Everything You Need to Know About The ROE Act

While Massachusetts may be considered one of the most progressive states, state legislators are nonetheless fighting to further expand women’s access to abortion with the proposed ROE Act. According to the bill’s sponsors, removing the few obstacles to abortion that remain in place in Massachusetts is particularly important right now.

Photo Credit: Worchester Telegram

“As other states launch campaigns to abolish Roe’s protections, Massachusetts has the opportunity to protect young women, to protect women who have medical crises late in pregnancy, to protect the Roe v. Wade decision, and to ensure body autonomy for women across the state,” said Sen. Harriette Chandler, sponsor of the Senate version of the bill, in a statement.

Lobbyists on the opposite side of the issue, however, argue that legislators shouldn’t compare Massachusetts’ abortion code to conservative states’ abortion bans. David Franks, chairman of the board for Massachusetts Citizens for Life, a non-profit anti-abortion organization, emphasized this point in an interview.

“The national conversation affects how it gets discussed here,” he said. “[Other states’ abortion bans] made it more difficult for us in this state to try to defend the more moderate regulations of abortion.”

The bill has been heard by the Joint Committee on the Judiciary and is still sitting in committee. The chairs have until February to act on the bill and bring it to a vote in the Massachusetts Legislature.

The ROE Act aims to make three main changes to existing state law, according to Rep. Patricia Haddad, sponsor of the House bill:

1.) The first is to codify Roe “with better and more scientifically accurate language,” Haddad said in a phone interview. After examining a 1974 post-Roe law, she discovered that a group of anti-abortion advocates––Massachusetts Citizens for Life––had drafted the abortion statute, frequently referring to an “unborn child” in the text.

This part of the ROE Act raises debate over terminology and political framing. While Haddad said the current language is medically inaccurate, Franks said that refusing to use the term “unborn child” is “not honest.”

2.) The second major part of the bill, and the easiest for people to understand and accept, according to Haddad, would allow women to get abortions after 24 weeks of pregnancy in cases where the fetus is unable to survive. The current law prohibits abortions under any circumstances after 24 weeks.

“Women have to leave the state if they get that diagnosis to get what we’re calling a compassionate procedure because otherwise, they have to go through labor and delivery,” she said. “You’re asking somebody to deliver either a dead fetus or a fetus that may take a few breaths but it’s not going to live. We’re trying to create that very small exception.”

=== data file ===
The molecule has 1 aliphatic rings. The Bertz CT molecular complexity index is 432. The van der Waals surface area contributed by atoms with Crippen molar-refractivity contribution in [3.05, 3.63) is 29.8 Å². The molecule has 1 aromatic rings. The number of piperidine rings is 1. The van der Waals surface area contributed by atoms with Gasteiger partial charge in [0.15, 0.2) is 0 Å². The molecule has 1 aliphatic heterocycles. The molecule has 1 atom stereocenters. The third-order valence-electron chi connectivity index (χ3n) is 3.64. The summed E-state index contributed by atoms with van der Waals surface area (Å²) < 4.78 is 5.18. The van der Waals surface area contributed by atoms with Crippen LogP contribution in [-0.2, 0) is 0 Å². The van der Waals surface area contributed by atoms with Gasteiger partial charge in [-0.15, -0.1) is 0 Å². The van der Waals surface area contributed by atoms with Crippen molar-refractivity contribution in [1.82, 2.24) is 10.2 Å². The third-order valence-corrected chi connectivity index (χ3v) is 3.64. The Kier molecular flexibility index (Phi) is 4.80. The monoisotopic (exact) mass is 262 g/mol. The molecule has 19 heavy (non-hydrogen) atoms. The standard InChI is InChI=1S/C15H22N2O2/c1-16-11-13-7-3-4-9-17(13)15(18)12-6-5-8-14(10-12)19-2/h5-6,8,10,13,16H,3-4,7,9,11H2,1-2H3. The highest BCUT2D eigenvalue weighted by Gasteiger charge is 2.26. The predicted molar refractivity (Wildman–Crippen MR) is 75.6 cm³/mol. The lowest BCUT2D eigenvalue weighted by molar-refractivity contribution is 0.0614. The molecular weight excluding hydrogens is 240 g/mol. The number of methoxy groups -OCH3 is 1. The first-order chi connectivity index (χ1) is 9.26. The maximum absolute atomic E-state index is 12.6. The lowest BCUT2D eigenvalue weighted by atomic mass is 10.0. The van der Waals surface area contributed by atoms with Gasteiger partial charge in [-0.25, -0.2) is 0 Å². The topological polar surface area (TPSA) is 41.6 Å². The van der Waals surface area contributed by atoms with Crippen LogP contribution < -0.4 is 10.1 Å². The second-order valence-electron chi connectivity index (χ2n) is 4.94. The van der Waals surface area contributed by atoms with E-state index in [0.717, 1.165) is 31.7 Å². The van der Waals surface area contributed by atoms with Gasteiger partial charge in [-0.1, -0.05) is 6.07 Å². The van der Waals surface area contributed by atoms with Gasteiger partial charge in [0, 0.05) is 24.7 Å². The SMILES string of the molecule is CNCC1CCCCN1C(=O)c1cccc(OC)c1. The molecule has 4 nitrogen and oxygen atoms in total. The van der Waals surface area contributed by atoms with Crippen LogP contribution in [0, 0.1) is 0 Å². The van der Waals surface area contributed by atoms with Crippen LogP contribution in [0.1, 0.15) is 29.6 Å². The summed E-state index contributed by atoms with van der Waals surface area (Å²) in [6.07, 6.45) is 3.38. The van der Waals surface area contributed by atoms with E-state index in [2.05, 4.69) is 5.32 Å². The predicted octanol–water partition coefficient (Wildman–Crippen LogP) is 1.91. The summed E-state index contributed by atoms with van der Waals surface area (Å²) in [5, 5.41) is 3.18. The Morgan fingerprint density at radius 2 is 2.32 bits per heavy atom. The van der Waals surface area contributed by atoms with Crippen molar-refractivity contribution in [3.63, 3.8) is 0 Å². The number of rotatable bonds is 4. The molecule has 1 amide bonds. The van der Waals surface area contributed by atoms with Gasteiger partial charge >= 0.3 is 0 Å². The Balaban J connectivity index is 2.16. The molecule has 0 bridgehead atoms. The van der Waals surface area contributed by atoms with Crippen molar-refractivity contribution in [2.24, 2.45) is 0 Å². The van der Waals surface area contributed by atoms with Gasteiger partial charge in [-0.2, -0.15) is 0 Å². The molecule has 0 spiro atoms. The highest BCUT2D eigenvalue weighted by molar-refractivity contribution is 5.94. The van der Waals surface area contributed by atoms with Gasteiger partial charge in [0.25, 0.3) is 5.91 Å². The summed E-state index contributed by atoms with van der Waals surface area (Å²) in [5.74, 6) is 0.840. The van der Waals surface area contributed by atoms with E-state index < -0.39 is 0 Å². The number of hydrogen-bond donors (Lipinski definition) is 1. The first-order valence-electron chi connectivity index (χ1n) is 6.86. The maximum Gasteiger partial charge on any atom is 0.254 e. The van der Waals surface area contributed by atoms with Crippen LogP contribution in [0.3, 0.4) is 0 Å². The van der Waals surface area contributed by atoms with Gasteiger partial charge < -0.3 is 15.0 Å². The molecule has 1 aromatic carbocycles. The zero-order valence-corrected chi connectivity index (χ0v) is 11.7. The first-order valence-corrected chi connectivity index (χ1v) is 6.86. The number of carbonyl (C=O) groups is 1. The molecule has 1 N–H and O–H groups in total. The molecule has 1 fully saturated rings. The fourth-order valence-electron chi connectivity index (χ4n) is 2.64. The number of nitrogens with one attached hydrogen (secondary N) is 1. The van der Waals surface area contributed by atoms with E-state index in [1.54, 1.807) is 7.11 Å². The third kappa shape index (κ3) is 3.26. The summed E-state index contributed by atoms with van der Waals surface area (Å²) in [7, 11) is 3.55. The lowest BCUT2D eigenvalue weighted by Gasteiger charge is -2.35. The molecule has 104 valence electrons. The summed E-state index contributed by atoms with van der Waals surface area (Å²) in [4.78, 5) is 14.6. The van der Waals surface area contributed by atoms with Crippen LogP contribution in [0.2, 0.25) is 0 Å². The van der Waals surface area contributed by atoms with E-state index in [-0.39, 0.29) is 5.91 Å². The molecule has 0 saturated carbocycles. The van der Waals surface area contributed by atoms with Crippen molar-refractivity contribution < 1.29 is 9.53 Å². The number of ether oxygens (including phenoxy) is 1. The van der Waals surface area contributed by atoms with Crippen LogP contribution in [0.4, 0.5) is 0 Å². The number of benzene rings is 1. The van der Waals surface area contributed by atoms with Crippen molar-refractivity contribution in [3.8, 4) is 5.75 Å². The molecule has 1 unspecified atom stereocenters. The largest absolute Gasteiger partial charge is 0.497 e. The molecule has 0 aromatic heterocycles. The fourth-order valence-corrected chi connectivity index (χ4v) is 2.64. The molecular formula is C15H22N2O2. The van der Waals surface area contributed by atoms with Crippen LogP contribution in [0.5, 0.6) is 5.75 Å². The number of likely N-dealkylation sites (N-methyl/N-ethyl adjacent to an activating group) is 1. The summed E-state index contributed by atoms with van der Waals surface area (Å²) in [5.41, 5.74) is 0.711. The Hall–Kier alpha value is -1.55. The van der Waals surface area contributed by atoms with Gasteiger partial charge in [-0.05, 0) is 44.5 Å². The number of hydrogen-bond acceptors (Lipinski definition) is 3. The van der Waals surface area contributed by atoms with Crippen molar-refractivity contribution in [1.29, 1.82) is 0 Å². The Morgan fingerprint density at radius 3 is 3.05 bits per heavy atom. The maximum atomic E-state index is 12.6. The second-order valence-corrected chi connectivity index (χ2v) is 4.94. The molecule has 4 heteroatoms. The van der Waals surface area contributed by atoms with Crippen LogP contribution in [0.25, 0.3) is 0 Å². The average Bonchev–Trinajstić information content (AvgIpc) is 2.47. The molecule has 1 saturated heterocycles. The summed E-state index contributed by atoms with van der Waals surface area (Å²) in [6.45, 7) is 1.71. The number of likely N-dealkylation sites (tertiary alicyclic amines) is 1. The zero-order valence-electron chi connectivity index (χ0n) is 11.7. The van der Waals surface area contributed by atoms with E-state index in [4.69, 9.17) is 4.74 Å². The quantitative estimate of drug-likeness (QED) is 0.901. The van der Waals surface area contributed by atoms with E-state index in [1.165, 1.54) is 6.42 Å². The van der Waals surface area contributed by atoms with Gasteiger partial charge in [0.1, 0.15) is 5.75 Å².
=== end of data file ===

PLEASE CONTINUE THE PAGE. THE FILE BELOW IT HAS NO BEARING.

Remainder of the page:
3.) The third element of the current law that Haddad is trying to reform faces the most criticism––eliminating the parental consent rule. Massachusetts currently requires people under the age of 18 to obtain parental consent before receiving an abortion.

The majority of teenagers seeking an abortion willingly involve their families, according to Haddad. However, some may come from a home of abuse, not live with a parent, or fear that they will be kicked out of their house if they involve their parents. In these cases, the minor must go through a judicial bypass process and explain to a judge why they cannot obtain parental consent. Yet, that process takes time and jeopardizes a girl’s privacy.

“The problem is that [the judicial bypass] takes two to three weeks, and when we’re talking about young people, a chemical abortion is safer and less traumatic than a procedure,” Haddad pointed out.

Photo Credit: Gregory L. Tracy

Haddad said that while she cannot predict whether the bill will pass, she’s hopeful that Massachusetts lawmakers will eventually adopt policies expanding access to abortions.

“We should accept what we can get…We do a lot of big policy things in increments,” she said. “We may have to spend a little more time educating people.”

Franks said that if the bill does pass, Massachusetts Citizens for Life will continue with its mission to educate the public and lobby against legislation that may increase the number of abortions in the state.

Even if the Legislature passes the ROE Act, Gov. Charlie Baker has not taken a public position on the bill.

“I think it’s important enough that we need to keep going, especially because we don’t know what’s going to happen with the Supreme Court,” said Haddad. “I really believe that it’s necessary that we pass it.”

 

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